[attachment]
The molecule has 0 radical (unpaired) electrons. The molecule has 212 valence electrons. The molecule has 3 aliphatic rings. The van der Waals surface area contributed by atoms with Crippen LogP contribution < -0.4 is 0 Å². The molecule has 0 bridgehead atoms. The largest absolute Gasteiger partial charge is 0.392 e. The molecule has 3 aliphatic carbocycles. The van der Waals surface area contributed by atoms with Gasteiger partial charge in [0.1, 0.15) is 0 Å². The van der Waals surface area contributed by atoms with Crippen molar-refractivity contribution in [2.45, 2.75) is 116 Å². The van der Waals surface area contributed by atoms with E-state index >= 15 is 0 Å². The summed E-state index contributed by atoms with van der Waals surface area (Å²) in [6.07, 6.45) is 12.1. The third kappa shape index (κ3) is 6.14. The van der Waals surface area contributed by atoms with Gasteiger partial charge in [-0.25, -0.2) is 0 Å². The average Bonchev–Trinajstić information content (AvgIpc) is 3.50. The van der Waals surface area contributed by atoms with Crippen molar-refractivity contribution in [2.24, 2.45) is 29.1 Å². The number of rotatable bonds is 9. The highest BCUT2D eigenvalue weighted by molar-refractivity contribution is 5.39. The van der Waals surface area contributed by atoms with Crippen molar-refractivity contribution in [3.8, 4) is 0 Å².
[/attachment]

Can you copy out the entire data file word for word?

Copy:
The molecule has 0 radical (unpaired) electrons. The molecule has 212 valence electrons. The molecule has 3 aliphatic rings. The van der Waals surface area contributed by atoms with Crippen LogP contribution < -0.4 is 0 Å². The molecule has 0 bridgehead atoms. The largest absolute Gasteiger partial charge is 0.392 e. The molecule has 3 aliphatic carbocycles. The van der Waals surface area contributed by atoms with Gasteiger partial charge in [0.1, 0.15) is 0 Å². The van der Waals surface area contributed by atoms with Crippen molar-refractivity contribution in [2.45, 2.75) is 116 Å². The van der Waals surface area contributed by atoms with E-state index >= 15 is 0 Å². The summed E-state index contributed by atoms with van der Waals surface area (Å²) in [6.07, 6.45) is 12.1. The third kappa shape index (κ3) is 6.14. The van der Waals surface area contributed by atoms with Gasteiger partial charge in [-0.25, -0.2) is 0 Å². The average Bonchev–Trinajstić information content (AvgIpc) is 3.50. The van der Waals surface area contributed by atoms with Crippen molar-refractivity contribution in [2.24, 2.45) is 29.1 Å². The number of rotatable bonds is 9. The highest BCUT2D eigenvalue weighted by molar-refractivity contribution is 5.39. The van der Waals surface area contributed by atoms with Crippen molar-refractivity contribution in [3.8, 4) is 0 Å².